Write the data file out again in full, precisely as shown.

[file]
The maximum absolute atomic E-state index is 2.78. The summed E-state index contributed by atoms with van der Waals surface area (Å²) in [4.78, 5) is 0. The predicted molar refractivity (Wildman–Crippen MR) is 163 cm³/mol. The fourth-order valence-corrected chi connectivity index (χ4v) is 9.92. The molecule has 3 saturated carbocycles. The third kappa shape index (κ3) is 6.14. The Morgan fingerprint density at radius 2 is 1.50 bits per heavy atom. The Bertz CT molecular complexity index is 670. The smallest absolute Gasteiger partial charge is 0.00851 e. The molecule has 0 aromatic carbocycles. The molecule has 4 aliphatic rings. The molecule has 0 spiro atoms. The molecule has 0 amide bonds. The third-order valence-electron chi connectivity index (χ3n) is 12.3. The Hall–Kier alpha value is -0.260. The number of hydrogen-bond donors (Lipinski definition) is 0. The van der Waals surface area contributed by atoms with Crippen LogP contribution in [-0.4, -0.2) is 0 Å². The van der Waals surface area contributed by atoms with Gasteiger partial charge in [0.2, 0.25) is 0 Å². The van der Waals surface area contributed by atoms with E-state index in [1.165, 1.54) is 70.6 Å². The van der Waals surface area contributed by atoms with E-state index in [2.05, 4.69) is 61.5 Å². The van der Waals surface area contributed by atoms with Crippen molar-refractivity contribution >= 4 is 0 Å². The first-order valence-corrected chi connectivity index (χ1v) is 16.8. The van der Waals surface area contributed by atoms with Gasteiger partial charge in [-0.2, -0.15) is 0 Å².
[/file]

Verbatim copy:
The maximum absolute atomic E-state index is 2.78. The summed E-state index contributed by atoms with van der Waals surface area (Å²) in [4.78, 5) is 0. The predicted molar refractivity (Wildman–Crippen MR) is 163 cm³/mol. The fourth-order valence-corrected chi connectivity index (χ4v) is 9.92. The molecule has 3 saturated carbocycles. The third kappa shape index (κ3) is 6.14. The Morgan fingerprint density at radius 2 is 1.50 bits per heavy atom. The Bertz CT molecular complexity index is 670. The smallest absolute Gasteiger partial charge is 0.00851 e. The molecule has 0 aromatic carbocycles. The molecule has 4 aliphatic rings. The molecule has 0 spiro atoms. The molecule has 0 amide bonds. The third-order valence-electron chi connectivity index (χ3n) is 12.3. The Hall–Kier alpha value is -0.260. The number of hydrogen-bond donors (Lipinski definition) is 0. The van der Waals surface area contributed by atoms with Crippen LogP contribution in [-0.4, -0.2) is 0 Å². The van der Waals surface area contributed by atoms with Gasteiger partial charge in [0.2, 0.25) is 0 Å². The van der Waals surface area contributed by atoms with E-state index in [1.165, 1.54) is 70.6 Å². The van der Waals surface area contributed by atoms with E-state index in [2.05, 4.69) is 61.5 Å². The van der Waals surface area contributed by atoms with Crippen molar-refractivity contribution >= 4 is 0 Å². The first-order valence-corrected chi connectivity index (χ1v) is 16.8. The van der Waals surface area contributed by atoms with Gasteiger partial charge in [-0.2, -0.15) is 0 Å².